Lisa Page, former FBI lawyer whose FBI career ended when her text messages conveying her anti-Trump bias while conducting an FBI investigation against him were revealed, is now a legal analyst for MSNBC.
Since the 2016 election of President Donald J. Trump, there have been multiple FBI investigations into the possibility of Russian interference. Now MSNBC, one of the lead media proponents of the Russian collusion hoax until it recently ended without President Trump’s conviction, has welcomed Page to their staff.
Page debuted on the network Friday, June 5, as an NBC News & MSNBC National Security Analyst.
— MSNBC Public Relations (@MSNBCPR) June 5, 2020
Page is famous for a series of text messages with former FBI agent, and lead agent on the Crossfire Hurricane investigation, Peter Strzok, which raised questions into the integrity of the investigation.
The text messages, revealed in a June 2018 Office of Inspector General’s Report, took place in early August 2016, prior to the election of President Trump. Page asked if Trump will become president, to which Strzok responded, “No. No he won’t. We’ll stop it.”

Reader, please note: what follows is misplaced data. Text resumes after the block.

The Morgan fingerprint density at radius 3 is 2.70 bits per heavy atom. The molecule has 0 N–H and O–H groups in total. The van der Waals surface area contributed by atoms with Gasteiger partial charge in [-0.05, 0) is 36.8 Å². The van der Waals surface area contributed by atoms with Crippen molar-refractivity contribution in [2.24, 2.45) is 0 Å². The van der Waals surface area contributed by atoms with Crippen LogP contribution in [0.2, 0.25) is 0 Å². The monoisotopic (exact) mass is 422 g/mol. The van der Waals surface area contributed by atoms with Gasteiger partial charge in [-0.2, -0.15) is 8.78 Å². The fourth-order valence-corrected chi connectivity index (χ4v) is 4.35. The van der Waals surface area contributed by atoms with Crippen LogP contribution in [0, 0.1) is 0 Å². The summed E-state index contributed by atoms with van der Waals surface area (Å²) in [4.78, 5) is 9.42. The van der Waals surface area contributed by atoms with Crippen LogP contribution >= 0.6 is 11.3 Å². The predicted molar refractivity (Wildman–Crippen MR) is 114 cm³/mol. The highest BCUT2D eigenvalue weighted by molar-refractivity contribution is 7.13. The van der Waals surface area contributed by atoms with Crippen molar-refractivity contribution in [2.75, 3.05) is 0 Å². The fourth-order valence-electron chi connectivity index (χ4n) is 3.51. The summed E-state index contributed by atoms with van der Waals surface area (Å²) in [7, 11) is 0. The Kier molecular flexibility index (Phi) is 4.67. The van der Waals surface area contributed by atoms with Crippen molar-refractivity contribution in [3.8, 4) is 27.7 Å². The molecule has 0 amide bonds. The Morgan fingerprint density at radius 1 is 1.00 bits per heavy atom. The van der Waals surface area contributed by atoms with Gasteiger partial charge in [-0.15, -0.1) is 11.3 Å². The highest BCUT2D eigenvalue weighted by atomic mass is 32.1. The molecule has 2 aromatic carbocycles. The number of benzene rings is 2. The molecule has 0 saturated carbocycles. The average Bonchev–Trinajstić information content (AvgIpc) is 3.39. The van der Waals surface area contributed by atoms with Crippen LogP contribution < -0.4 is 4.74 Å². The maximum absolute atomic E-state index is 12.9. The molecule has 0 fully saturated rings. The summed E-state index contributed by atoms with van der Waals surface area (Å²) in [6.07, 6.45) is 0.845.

Following the release of the messages, Page resigned from the FBI and has remained largely out of the public eye. Strzok was also removed after Former Director of the FBI Robert Mueller removed Strzok from the Russia investigation.
Most recently, in December 2019, Page sued the DOJ and FBI, claiming they violated her right to privacy by illegally leaking the text messages.
Trump has since mocked both Page and Strzok, whose text messages revealed their extramarital affair, calling them “lovers,” and even using them in a skit at CPAC this past year. Since the release of their text messages, the two became a symbol of those who said the Russia investigation was wholly corrupted by political bias within the DOJ.
MSNBC commentators have defended both Page and Strzok over the years by dismissing their text messages as merely personal criticisms, separate from their FBI work. MSNBC host Rachel Maddow also interviewed Page following her lawsuit in December.
Now, after the end of the investigation, Page has found her place at MSNBC.